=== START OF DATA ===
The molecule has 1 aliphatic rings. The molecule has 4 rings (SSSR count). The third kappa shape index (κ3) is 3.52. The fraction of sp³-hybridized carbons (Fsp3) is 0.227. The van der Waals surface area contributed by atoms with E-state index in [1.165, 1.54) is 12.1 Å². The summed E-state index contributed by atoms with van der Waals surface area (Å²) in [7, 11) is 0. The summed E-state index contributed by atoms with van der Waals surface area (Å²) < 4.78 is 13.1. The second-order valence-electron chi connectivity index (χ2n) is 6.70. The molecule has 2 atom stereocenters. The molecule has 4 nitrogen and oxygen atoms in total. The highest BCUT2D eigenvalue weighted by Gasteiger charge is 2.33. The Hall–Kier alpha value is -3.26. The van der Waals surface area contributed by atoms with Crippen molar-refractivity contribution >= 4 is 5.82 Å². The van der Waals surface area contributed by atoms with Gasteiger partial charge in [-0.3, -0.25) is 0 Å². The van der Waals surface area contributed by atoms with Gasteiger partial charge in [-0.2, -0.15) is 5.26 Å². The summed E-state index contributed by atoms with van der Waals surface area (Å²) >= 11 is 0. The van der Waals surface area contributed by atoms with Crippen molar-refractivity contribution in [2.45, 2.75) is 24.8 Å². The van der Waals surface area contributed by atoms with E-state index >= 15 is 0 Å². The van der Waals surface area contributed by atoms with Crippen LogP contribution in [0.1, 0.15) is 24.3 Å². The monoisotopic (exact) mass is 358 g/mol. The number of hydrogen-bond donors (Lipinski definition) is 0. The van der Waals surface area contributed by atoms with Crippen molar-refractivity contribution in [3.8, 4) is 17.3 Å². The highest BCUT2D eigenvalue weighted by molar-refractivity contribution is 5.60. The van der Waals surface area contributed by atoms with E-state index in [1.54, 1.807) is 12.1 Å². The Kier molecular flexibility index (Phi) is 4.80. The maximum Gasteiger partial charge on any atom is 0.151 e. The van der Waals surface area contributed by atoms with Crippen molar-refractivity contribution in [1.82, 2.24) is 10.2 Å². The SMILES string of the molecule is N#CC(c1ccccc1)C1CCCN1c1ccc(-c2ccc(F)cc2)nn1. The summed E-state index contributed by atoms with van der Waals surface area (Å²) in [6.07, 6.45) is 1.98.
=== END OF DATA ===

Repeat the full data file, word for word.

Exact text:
The molecule has 1 aliphatic rings. The molecule has 4 rings (SSSR count). The third kappa shape index (κ3) is 3.52. The fraction of sp³-hybridized carbons (Fsp3) is 0.227. The van der Waals surface area contributed by atoms with E-state index in [1.165, 1.54) is 12.1 Å². The summed E-state index contributed by atoms with van der Waals surface area (Å²) in [7, 11) is 0. The summed E-state index contributed by atoms with van der Waals surface area (Å²) < 4.78 is 13.1. The second-order valence-electron chi connectivity index (χ2n) is 6.70. The molecule has 2 atom stereocenters. The molecule has 4 nitrogen and oxygen atoms in total. The highest BCUT2D eigenvalue weighted by Gasteiger charge is 2.33. The Hall–Kier alpha value is -3.26. The van der Waals surface area contributed by atoms with Crippen molar-refractivity contribution >= 4 is 5.82 Å². The van der Waals surface area contributed by atoms with Gasteiger partial charge in [-0.3, -0.25) is 0 Å². The van der Waals surface area contributed by atoms with Gasteiger partial charge in [-0.2, -0.15) is 5.26 Å². The summed E-state index contributed by atoms with van der Waals surface area (Å²) >= 11 is 0. The van der Waals surface area contributed by atoms with Crippen molar-refractivity contribution in [2.45, 2.75) is 24.8 Å². The van der Waals surface area contributed by atoms with E-state index >= 15 is 0 Å². The van der Waals surface area contributed by atoms with Crippen LogP contribution in [0.1, 0.15) is 24.3 Å². The monoisotopic (exact) mass is 358 g/mol. The number of hydrogen-bond donors (Lipinski definition) is 0. The van der Waals surface area contributed by atoms with Crippen molar-refractivity contribution in [3.8, 4) is 17.3 Å². The highest BCUT2D eigenvalue weighted by molar-refractivity contribution is 5.60. The van der Waals surface area contributed by atoms with E-state index in [1.54, 1.807) is 12.1 Å². The Kier molecular flexibility index (Phi) is 4.80. The maximum Gasteiger partial charge on any atom is 0.151 e. The van der Waals surface area contributed by atoms with Crippen molar-refractivity contribution in [1.82, 2.24) is 10.2 Å². The SMILES string of the molecule is N#CC(c1ccccc1)C1CCCN1c1ccc(-c2ccc(F)cc2)nn1. The summed E-state index contributed by atoms with van der Waals surface area (Å²) in [6.07, 6.45) is 1.98.